While "Sylvia" might sound a little bit like silver, we're pretty sure from this first-person declaration that Plath isn't the speaker in this poem. Instead, we have to think back to the title: what is silver and exact? Well, a mirror!
We know mirrors don't talk – but that just makes us more curious about what this mirror is going to say.
We know from looking at them that mirrors are silver and give an exact reflection of what is in front of them.
The second part of the line is not so simple. This mirror is telling us it has no preconceptions. The mirror doesn't change what it shows you based on it's understanding of who you are, or whether you're having a bad day or a good day – it just shows what it sees. So, while this mirror may be personified in the poem, it doesn't, like most people, let what it has seen before affect what it does in the present.
Whatever I see, I swallow immediately.
Now the personification becomes a little weirder. We can imagine a person who is exact, who has no preconceptions, but a person who swallows everything he sees – now that's a stretch.
To figure out this line, it helps to think of what mirrors do to everything they see – they reflect it. Swallowing everything, then, is a metaphor for reflecting everything.
The substitution of "swallowing" for "reflecting" makes this mirror seem human. It appears hungry to us, and a little unforgiving and scary. We certainly don't want to be swallowed by our mirrors.
In terms of sound, the rhythm of this line swallows the reader right up; it's arranged to be sharp and deliberate, but reads like a riddle.
Just as it is, unmisted by love or dislike
This line is giving us more information about how the mirror is swallowing what it sees, while also confirming what we already know from the first line: that the mirror is exact and has no preconceptions.
The first part of this line isn't too complicated – we know that mirrors reflect things just as they are.
But then we get to the second part of the line, where we find out that whatever the mirror swallows is "unmisted by love or dislike." Unmisted is yet another metaphor; here it means unchanged, but it gives us an image of an actual mist that could be – but isn't – clouding what the mirror sees.
Even more interesting, love and dislike are the things that cause this mist. The mirror, even though it's not human, knows that when humans love something, it appears more beautiful, and when we dislike something, it seems uglier.
But the mirror is beyond all this. The vision-impairing mist of love or dislike does not apply to the mirror, which shows things exactly as they are.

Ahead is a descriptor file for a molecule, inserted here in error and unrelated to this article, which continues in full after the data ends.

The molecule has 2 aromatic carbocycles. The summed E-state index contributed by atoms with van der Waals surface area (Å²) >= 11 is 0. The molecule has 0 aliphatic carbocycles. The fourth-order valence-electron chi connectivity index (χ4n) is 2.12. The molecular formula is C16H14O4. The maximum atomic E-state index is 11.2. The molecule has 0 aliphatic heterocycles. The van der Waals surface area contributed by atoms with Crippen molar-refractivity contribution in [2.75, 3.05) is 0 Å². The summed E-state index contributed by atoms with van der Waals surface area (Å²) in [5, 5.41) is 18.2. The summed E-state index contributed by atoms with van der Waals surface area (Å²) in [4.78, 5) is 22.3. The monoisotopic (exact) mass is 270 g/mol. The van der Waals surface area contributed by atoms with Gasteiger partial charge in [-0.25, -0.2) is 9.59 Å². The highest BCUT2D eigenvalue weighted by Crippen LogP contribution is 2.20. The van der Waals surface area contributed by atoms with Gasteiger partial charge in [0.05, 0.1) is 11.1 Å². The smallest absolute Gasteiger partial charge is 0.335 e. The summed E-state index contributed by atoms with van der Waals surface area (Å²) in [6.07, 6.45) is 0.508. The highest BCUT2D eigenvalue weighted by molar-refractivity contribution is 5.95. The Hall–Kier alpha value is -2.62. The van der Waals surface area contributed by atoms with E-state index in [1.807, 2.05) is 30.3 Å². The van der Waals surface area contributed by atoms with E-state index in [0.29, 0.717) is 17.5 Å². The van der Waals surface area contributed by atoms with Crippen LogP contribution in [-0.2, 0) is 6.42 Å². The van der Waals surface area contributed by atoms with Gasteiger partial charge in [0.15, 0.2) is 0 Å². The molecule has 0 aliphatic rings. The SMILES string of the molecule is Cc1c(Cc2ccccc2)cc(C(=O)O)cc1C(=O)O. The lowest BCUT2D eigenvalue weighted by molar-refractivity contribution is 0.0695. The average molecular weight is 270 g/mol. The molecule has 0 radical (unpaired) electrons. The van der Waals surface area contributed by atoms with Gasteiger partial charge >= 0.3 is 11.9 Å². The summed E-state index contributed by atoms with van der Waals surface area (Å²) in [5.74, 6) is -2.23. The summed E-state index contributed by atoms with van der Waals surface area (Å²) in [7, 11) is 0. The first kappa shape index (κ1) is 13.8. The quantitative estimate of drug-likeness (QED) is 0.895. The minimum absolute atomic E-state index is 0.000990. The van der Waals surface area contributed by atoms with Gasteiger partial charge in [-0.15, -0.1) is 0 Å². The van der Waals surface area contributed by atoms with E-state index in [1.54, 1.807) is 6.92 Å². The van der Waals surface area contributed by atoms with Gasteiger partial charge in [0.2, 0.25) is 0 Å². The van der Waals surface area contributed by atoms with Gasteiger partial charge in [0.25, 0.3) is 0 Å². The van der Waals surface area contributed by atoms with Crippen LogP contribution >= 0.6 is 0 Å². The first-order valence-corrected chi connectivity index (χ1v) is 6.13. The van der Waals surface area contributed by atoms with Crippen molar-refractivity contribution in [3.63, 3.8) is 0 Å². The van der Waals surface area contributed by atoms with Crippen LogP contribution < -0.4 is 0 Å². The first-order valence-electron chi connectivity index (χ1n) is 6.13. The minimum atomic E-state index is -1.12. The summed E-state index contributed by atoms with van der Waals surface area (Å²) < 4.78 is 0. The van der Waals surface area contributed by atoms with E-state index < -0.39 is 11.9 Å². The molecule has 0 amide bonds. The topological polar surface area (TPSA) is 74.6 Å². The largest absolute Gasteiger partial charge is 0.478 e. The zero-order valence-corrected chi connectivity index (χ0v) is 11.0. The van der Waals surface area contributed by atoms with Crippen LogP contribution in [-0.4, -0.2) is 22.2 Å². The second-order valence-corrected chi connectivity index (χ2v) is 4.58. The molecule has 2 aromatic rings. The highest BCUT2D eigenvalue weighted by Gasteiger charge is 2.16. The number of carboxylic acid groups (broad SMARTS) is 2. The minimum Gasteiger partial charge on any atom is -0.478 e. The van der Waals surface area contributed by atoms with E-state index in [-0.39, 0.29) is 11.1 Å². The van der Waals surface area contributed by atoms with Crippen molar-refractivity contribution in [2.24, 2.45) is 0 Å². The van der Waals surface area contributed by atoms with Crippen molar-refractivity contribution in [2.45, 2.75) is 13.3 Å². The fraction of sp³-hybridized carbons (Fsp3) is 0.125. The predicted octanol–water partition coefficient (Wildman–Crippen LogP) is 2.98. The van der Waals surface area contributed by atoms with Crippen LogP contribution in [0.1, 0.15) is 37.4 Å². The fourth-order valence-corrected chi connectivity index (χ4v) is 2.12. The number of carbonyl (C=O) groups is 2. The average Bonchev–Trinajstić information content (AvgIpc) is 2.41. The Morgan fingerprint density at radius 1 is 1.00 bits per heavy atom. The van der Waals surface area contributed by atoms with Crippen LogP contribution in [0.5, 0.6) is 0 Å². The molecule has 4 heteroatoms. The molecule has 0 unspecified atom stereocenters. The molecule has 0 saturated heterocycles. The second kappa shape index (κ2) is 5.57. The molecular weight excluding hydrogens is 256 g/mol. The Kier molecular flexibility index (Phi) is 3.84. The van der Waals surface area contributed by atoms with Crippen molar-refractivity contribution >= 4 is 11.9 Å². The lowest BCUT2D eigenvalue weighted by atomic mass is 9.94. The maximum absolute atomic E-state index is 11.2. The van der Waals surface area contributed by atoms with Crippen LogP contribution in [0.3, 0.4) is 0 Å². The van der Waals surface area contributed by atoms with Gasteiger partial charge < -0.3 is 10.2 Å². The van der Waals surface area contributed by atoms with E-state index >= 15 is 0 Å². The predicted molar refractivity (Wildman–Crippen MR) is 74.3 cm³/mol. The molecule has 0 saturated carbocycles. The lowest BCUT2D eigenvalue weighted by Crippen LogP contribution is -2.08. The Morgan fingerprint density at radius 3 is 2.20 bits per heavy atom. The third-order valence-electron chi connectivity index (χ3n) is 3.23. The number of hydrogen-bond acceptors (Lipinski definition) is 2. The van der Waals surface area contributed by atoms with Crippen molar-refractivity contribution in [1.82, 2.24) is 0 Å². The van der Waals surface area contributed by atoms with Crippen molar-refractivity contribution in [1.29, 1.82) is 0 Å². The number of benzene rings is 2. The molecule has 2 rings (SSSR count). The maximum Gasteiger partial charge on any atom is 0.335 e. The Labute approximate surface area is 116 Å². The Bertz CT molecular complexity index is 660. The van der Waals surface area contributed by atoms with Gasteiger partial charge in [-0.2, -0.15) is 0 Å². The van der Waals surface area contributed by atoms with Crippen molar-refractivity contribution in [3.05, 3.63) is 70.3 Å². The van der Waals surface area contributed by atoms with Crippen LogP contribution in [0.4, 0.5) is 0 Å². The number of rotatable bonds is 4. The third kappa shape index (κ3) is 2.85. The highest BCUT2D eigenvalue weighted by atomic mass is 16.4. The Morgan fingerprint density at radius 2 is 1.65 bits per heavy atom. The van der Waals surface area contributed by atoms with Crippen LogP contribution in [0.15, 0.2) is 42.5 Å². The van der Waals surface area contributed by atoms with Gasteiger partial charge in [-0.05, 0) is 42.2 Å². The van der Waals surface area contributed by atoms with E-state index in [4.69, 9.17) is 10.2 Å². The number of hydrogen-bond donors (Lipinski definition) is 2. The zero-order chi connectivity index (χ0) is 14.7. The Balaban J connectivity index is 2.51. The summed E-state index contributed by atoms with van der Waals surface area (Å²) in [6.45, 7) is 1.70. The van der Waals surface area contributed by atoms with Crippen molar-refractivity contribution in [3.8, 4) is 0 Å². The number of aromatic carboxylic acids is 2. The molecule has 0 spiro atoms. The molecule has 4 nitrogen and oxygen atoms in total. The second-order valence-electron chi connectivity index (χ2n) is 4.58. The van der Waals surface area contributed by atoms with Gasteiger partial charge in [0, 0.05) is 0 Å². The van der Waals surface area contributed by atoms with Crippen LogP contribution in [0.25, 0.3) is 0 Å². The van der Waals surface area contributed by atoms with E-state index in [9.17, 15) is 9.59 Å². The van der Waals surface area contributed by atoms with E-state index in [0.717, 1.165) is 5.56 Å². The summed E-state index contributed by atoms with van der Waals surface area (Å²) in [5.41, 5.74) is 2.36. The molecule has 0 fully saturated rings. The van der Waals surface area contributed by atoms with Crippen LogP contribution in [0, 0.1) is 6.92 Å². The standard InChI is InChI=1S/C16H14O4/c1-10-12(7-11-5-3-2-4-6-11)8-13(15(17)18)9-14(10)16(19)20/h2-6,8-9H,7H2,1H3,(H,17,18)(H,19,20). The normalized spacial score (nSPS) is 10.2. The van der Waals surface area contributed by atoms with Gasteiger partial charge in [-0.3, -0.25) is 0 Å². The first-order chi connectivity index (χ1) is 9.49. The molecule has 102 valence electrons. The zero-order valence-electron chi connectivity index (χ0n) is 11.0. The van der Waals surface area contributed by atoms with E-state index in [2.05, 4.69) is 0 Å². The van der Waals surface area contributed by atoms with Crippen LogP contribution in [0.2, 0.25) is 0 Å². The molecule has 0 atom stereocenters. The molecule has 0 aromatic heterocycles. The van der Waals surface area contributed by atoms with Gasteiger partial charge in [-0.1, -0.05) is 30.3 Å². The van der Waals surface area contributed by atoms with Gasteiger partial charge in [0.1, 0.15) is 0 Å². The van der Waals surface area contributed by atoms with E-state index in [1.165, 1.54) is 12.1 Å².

I am not cruel, only truthful – The eye of a little god, four-cornered.
Here the mirror seems to realize that it's coming off as a little harsh, because it just shows what it sees and takes nothing else in account. So it explains that it's not cruel, just truthful. If the mirror were to lie to make what it reflected look worse than it already does, it would be considered cruel. Instead, it just shows what it sees, good or bad.
We now get a dash connecting line 4 to line 5. A dash can mean many things (check out the poems of Emily Dickinson), but here, it seems to denote a comment from the mirror, explaining the previous line further, while in the meantime giving us a pretty cool new way to think about a mirror.
The mirror, in line 5, is comparing itself to the eye of a "little god." Indeed, the mirror is getting a little high and mighty here, saying that it's powerful. It's also saying something about what it thinks a god is like – not cruel, but truthful.
Notice that the word "god" isn't capitalized in this line: it could refer to any god, even one in the guise of a mirror.
Finally, the note that the god's eye is "four-cornered" (square or rectangular) helps us complete – in a concise and graceful way – the image of the eye in the shape of a mirror.
Most of the time I meditate on the opposite wall.
This line tells us in a roundabout way what the mirror is facing: a wall.
The line continues to personify the mirror – instead of facing it, or reflecting it, the mirror "meditates on" (or contemplates) the opposite wall. This implies that the mirror, an inanimate object, thinks.
It is pink, with speckles. I have looked at it so long I think it is a part of my heart. But it flickers.
Now we find out more details about the opposite wall, which serves as the object of the mirror's meditation, or thoughts.
The wall is speckled and pink. The color pink makes the wall seem feminine; this mirror is probably in a girl's bedroom or bathroom.
Next, the mirror tells us about its connection to the wall. Using enjambment, a literary device where a thought is split between two lines, the mirror tells us that it has looked at this wall for so long that it feels like the wall is a part of its heart.
It's a little cute that the mirror feels like what it's reflecting is a part of its heart. But then we remember that the mirror doesn't have this feeling for the person it often reflects, but rather for a boring pink wall.
At the end of the eighth line, we see that the relationship between the wall and the mirror isn't as constant as we thought: the wall flickers.
Faces and darkness separate us over and over.
Here we see why the wall flickers – because of faces and darkness. The faces come to look in the mirror, and when they leave, they turn the light off, leaving the mirror to reflect nothing but the darkness.
The way Plath has structured this line makes us think that the mirror must be sad at this separation. If we didn't know any better, we'd think that these two lines were part of a love poem from person to her beloved, and not from a mirror to a wall.